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Toledo War

Michigan's territorial militia marched toward the Ohio border prepared for battle in 1835. Lead by Michigan's feisty 22 year old Territorial Governor, Stevens T. Mason, a small 250-man group of volunteers moved toward Toledo to defend their territory from an Ohio take-over.

The Northwest Ordinance of 1787 established east-west line drawn from the southern tip of Lake Michigan across the base of the peninsula. The original line drawn using maps that showed the line intersecting Lake Erie north of the Maumee River. This is the territorial "line-of- scrimmage" that Ohioans recognized when their constitution was drafted in 1803. When the Michigan Territory was created in 1805, surveyors realized the tip of Lake Michigan was actually further south and included the area that would later become Toledo.

The Ohioans in Congress immediately campaigned to have the northern line accepted as the official border. In 1817, U.S. Surveyor General, and former Ohio governor, Edward Tiffin, sent William Harris out to survey the line according to Ohio's constitution. The Michigan Territorial Governor, Lewis Cass, went to President James Monroe to protest the call. John A. Fulton was called into fray to make another survey of the disputed claim in accordance with the Northwest Ordinance.

It was not surprising that the two surveys resulted in two lines eight miles apart at Lake Erie and five miles apart at the Indiana border, with a total of 468 square miles in between. Although Ohio still claimed the Toledo Strip as its own, the squabbling momentarily ceased and Michigan quietly assumed jurisdiction over the area.

The controversy heated up again when Michigan sought admission to the union on December 11, 1833. In spite of Michigan's presence in the Toledo Strip, Ohio Congressmen successfully lobbied to block Michigan's acceptance as a state until it agreed to Ohio's version of the boundary. Massachusetts Representative, and former President, John Quincy Adams, supported Michigan saying, "Never in the course of my life have I known a controversy of which all the right so clearly on one side and all the power so overwhelmingly on the other."

Ohio's position was so strong that Governor Robert Lucas refused to negotiate with Michigan over the issue. Michigan's territorial council countered by passing a resolution that would impose heavy fines on anyone other than Michigan or federal officers trying to exercise jurisdiction in the Toledo Strip. In a blatant act of defiance, Governor Lucas turned the disputed region into a county named after himself and appointed a sheriff and judge. Michigan's "boy governor" had had enough! He mobilized his troops and headed towards Ohio. The Toledo War had begun.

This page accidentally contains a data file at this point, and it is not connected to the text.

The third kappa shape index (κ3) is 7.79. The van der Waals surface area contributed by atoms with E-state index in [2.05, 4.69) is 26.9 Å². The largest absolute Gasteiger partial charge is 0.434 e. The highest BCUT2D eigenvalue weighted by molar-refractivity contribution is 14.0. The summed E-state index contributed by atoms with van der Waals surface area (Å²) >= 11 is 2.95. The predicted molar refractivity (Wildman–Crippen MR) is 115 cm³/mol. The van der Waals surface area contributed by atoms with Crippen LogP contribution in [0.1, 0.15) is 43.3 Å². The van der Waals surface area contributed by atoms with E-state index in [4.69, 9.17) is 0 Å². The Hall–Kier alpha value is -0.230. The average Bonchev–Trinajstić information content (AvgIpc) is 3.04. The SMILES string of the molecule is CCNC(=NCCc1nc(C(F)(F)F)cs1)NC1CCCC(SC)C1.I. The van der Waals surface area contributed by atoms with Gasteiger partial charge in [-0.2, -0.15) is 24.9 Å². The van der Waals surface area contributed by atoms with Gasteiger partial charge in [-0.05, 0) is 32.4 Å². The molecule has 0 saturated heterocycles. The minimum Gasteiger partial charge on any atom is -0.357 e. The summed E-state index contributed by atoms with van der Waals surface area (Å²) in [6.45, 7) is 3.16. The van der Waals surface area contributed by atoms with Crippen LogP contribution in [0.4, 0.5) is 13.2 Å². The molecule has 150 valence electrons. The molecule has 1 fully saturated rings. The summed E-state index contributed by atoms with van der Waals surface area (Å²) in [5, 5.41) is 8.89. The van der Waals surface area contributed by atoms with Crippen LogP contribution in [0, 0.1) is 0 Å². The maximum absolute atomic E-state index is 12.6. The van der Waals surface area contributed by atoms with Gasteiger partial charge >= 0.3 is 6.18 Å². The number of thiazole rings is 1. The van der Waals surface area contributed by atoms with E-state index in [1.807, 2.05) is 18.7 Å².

The War involved more saber-rattling and up-one-manship than it did shooting and blood-letting. For instance, after the Ohio legislature voted to approve a $300,000 military budget, Michigan upped the ante by approving one with $315,000.

Michigan's militia did end up arresting some Ohio officials, capturing nine surveyors, and firing a few shots over the heads of others as they ran out of the area. But Ohio was the only one to take a casualty when a buckeye name Two Stickney stabbed a Michigan Sheriff in a tavern brawl.

The war ended when President Andrew stepped in and removed Mason from office and militia commander, General Joseph W. Brown disbanded his troops. But Congress still held Michigan statehood hostage until it agreed to Ohio's claims. The citizens of Michigan set up a state government anyway, and elected Stevens T. Mason governor.

Following the Compromise of 1820 it was the practice to admit a free state and a slave state at the same time. However, when both Arkansas and Michigan were ready for statehood, Michigan was involved in the dispute with Ohio over the Toledo Strip. President Jackson signed a bill on June 15, 1836, that admitted Arkansas but required the people of Michigan to settle the dispute before Michigan would be granted statehood. Michigan would need to consent to a compromise measure drawn up by Congress. The compromise gave the Toledo Strip to Ohio and the western 2/3 of the now Upper Peninsula to Michigan. Delegates to a convention to consider the compromise were elected, and the convention took place in Ann Arbor on September 26, 1836.

Michigan eventually became the 26th state of the union, on the 26th of January, 1837. But its territory did not include the Toledo Strip. Instead, it gained title to the western three-quarters of the upper peninsula as compensation; 9,000 square miles of the most valuable timber, iron, and copper country in America.



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Page last modified: 05-07-2011 02:35:57 Zulu